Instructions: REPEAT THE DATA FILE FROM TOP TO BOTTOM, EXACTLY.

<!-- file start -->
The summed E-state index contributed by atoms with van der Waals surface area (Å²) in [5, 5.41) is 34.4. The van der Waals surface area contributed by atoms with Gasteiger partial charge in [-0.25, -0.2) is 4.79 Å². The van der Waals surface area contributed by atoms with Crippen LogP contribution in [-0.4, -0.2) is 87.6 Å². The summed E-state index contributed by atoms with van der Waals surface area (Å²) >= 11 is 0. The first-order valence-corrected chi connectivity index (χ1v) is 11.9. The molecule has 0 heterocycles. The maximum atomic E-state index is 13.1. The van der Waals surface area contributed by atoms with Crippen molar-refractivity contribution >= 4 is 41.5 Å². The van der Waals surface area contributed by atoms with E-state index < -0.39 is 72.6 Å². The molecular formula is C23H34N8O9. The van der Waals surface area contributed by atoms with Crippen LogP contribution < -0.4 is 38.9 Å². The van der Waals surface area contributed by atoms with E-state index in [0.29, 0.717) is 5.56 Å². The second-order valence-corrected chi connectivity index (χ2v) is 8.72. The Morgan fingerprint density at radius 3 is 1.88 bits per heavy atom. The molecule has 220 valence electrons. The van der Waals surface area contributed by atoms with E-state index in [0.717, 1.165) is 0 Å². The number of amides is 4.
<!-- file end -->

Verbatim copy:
The summed E-state index contributed by atoms with van der Waals surface area (Å²) in [5, 5.41) is 34.4. The van der Waals surface area contributed by atoms with Gasteiger partial charge in [-0.25, -0.2) is 4.79 Å². The van der Waals surface area contributed by atoms with Crippen LogP contribution in [-0.4, -0.2) is 87.6 Å². The summed E-state index contributed by atoms with van der Waals surface area (Å²) >= 11 is 0. The first-order valence-corrected chi connectivity index (χ1v) is 11.9. The molecule has 0 heterocycles. The maximum atomic E-state index is 13.1. The van der Waals surface area contributed by atoms with Crippen molar-refractivity contribution >= 4 is 41.5 Å². The van der Waals surface area contributed by atoms with E-state index < -0.39 is 72.6 Å². The molecular formula is C23H34N8O9. The van der Waals surface area contributed by atoms with Crippen LogP contribution < -0.4 is 38.9 Å². The van der Waals surface area contributed by atoms with E-state index in [0.29, 0.717) is 5.56 Å². The second-order valence-corrected chi connectivity index (χ2v) is 8.72. The Morgan fingerprint density at radius 3 is 1.88 bits per heavy atom. The molecule has 220 valence electrons. The van der Waals surface area contributed by atoms with E-state index in [0.717, 1.165) is 0 Å². The number of amides is 4.